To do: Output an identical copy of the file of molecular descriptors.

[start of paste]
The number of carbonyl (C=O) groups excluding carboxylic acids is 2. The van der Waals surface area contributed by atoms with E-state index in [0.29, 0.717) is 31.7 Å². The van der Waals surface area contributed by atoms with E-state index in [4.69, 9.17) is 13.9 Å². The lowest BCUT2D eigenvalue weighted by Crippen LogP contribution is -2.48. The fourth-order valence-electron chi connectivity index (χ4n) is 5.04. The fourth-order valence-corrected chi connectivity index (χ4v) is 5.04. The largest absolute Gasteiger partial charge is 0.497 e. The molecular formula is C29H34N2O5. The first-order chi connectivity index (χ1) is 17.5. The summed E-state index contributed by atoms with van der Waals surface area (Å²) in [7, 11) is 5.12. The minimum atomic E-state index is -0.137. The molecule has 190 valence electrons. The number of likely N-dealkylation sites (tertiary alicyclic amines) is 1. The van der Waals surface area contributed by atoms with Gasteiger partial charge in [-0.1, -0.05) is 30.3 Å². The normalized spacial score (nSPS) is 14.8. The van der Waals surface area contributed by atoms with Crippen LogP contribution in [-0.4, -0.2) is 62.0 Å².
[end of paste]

The number of carbonyl (C=O) groups excluding carboxylic acids is 2. The van der Waals surface area contributed by atoms with E-state index in [0.29, 0.717) is 31.7 Å². The van der Waals surface area contributed by atoms with E-state index in [4.69, 9.17) is 13.9 Å². The lowest BCUT2D eigenvalue weighted by Crippen LogP contribution is -2.48. The fourth-order valence-electron chi connectivity index (χ4n) is 5.04. The fourth-order valence-corrected chi connectivity index (χ4v) is 5.04. The largest absolute Gasteiger partial charge is 0.497 e. The molecular formula is C29H34N2O5. The first-order chi connectivity index (χ1) is 17.5. The summed E-state index contributed by atoms with van der Waals surface area (Å²) in [7, 11) is 5.12. The minimum atomic E-state index is -0.137. The molecule has 190 valence electrons. The number of likely N-dealkylation sites (tertiary alicyclic amines) is 1. The van der Waals surface area contributed by atoms with Gasteiger partial charge in [-0.1, -0.05) is 30.3 Å². The normalized spacial score (nSPS) is 14.8. The van der Waals surface area contributed by atoms with Crippen LogP contribution in [-0.4, -0.2) is 62.0 Å².